(Bloomberg) -- After six consecutive days of weather-driven price gains, the rally in soybean futures in Chicago almost came to a halt Tuesday. One explanation may be the tariffs on imported solar panels and washing machines announced by President Donald Trump a day earlier.
China is the biggest maker of solar panels and expressed displeasure at the move. The country is also the largest buyer of U.S. soybeans, at a time when growing production and inventories have weighed on prices and intensified the battle between the U.S. and South America for market share. Could the crop get sucked into a China-U.S. trade dispute?
“My concern is there could be a spillover-effect on the soybean price" and China’s "willingness to buy our product,” Darin Fessler, a Lincoln, Nebraska.-based senior hedging adviser at Lakefront Futures & Options, said in a telephone interview Tuesday.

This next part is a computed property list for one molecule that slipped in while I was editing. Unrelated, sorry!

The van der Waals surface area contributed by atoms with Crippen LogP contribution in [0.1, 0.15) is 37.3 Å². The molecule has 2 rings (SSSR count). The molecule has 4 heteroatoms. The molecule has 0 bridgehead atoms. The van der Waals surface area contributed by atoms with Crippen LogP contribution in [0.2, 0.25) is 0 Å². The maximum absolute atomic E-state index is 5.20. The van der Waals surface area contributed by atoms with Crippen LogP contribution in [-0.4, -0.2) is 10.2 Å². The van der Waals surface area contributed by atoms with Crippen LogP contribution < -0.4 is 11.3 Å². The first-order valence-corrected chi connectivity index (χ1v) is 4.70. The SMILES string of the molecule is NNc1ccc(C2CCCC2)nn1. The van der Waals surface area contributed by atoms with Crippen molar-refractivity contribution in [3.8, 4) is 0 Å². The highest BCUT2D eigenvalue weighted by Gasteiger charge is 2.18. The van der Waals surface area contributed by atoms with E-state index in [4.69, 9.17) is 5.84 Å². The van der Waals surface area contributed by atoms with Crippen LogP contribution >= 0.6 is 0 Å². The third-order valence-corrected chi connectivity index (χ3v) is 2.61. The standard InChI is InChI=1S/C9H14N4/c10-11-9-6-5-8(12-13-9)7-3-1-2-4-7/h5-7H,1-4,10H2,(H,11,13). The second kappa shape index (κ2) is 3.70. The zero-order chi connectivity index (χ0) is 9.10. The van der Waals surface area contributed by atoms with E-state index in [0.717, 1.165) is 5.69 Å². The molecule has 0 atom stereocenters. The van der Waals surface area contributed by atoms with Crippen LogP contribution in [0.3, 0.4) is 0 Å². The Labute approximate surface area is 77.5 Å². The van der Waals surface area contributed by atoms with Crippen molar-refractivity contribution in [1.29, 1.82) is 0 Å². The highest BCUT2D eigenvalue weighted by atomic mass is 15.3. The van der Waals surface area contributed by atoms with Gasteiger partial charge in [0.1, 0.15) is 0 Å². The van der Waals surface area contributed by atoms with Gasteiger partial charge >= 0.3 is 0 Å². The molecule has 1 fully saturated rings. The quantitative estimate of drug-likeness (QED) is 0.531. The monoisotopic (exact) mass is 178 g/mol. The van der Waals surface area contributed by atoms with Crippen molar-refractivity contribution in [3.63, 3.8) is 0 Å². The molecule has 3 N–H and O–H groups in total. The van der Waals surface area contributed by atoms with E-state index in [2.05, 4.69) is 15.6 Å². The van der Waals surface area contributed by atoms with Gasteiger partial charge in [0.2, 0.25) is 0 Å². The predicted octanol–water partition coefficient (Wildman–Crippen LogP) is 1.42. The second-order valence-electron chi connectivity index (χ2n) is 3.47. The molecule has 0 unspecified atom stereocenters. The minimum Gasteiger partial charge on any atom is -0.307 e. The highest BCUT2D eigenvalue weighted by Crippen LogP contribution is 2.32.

Trade isn’t the only bearish factor in the soybean market right now. U.S. exports are slower compared with a year ago and improving weather may ease crop concerns in Brazil and Argentina.
On Tuesday, soybeans for March delivery rose 0.2 percent to close at $9.8625 a bushel in Chicago. It was the contract’s seventh straight gain and the longest rally since July 11 amid dry weather in Argentina, the world’s largest exporter of soybean meal. Prices earlier fell as much as 0.5 percent.
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